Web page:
Wednesday, March 25, 2015

happy, exhausted, and every other adjective

Well good news, lovely people. First, I was accepted into West Virginia's Master of Industrial Relations program. Second, I decided to attend USC in the fall :)

I visited USC before spring break and absolutely adored the people and the city of Columbia. I was lucky enough to visit with my mom, who was convinced further this was a good decision. At first she was hesitant about me attending grad school (I think she still is a little bit), but after meeting with a couple great faculty members and two students at USC, she came to realize how much I could further my career in HR if I furthered my education at the school. While it did take me a little over a month to send in my deposit, I know it is the right choice and I will be happy down in Columbia.

While my excitement to attend a new school with new people has been more than perfect, I have been dealing a lot with stress lately that comes more frequently than it leaves. I haven't noticed how stressed I've been, and I feel as though it's because I've finally built a thick skin to letting stress get to me. However, it could also be that I'm a senior with that thing called senioritis. But let's go with the first assumption. I've been having some medical problems (that's what I'm going to call it), and I called my mom to vent about it and she said it's because I'm stressed. I told her I wasn't stressed, but then she continued to list everything that was on my plate and how I'm pushing it to the back of my mind, and my God is she right. I didn't realize how easy it's become for me to just disregard what's actually important and happening right in front of me. So I'm trying this week to acknowledge it and move on with it. I have 6 weeks left until graduation, and I just need to push through it to finally accomplish what I've worked four, long years for.

So, enough about the negative stuff. As you all know, I hope, I am on the executive board for our Dance Marathon here at JMU. Our exec board, most of it anyways, has been working extremely hard to bring the event together, which took place this past Saturday. My position was sponsorship and catering. However, I also took on the role of hospital relations, as I was not only in contact with local delivery food services, but hotels to accommodate our more than perfect families who were able to attend the event. Overall, the event was a success and we raised over $60,000. Putting us over $130,000 for this year and last year's event. I'm extremely proud of all those who worked hard and all those who supported us and came out to the event for the full 12 hours.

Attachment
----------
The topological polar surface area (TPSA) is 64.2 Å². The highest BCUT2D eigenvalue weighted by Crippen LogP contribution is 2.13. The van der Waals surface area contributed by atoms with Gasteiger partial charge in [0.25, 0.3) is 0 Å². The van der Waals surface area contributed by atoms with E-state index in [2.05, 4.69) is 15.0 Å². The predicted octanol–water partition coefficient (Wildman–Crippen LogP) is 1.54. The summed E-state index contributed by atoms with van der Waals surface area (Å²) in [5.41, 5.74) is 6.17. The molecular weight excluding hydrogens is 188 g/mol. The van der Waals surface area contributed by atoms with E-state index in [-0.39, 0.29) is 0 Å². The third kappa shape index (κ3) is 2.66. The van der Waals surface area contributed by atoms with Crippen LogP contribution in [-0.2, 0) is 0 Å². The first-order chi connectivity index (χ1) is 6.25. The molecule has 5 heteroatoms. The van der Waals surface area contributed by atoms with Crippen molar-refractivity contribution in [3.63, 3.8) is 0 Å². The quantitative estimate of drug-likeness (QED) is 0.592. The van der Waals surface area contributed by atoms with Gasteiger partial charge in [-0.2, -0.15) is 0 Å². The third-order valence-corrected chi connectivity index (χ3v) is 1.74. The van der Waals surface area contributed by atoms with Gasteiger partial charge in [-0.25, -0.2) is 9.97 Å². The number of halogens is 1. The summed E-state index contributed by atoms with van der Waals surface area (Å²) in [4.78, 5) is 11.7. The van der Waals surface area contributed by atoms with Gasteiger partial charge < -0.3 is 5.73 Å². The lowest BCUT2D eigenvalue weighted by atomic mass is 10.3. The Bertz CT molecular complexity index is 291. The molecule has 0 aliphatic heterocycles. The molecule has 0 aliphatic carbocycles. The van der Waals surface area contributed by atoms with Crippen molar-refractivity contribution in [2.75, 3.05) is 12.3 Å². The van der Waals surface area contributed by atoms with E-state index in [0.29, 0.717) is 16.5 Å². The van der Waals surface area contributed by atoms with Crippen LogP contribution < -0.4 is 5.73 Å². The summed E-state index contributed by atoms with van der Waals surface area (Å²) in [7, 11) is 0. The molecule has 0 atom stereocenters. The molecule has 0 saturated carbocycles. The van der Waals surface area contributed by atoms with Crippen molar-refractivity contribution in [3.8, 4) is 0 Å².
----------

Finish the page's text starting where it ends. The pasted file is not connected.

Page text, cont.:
In addition to being proud, I am disappointed in the overall JMU community. As tradition, JMU has this negative image that we are a party school. Well, truth be told, apparently we are. As we set a date for MadiTHON (the dance marathon), we had no clue that day was going to be the best weather we had in a week and a half and it would be perfect for day drinking. But, so it was and that's that. What disappoints me is that people were willing to give up supporting an amazing and life-changing cause to spend their day drunk stumbling down main streets and throwing empty cups on fraternity lawns. We spend four years as undergraduates, with countless Saturdays and even more beautiful days to be spending outside. But more than half the school couldn't give up one day out of the entire year to come out to an event that supports children and their families who otherwise can't afford the treatment they need. Not only that, but those students couldn't come out and support their fellow classmates that hosted the event. We can harp on college students being philanthropic all we want, and yes, some are very much so. But it all comes down to your decisions at the end of the day. I would just like to know how spending another Saturday day drinking outweighs a day dedicated to service. When you can justify that, please let me know. Otherwise, I suggest reevaluating what's important to you and how your decisions now will affect you tomorrow, by graduation, and for the rest of your life.

I don't mean to be dramatic or harsh, I just want to see JMU come together to support awesome causes, to serve and help others, and to "be the change" we all claim we will be. Why start tomorrow, after graduation, or when you have a family. Why not today?

I'll leave you with that - some "food for thought".

xx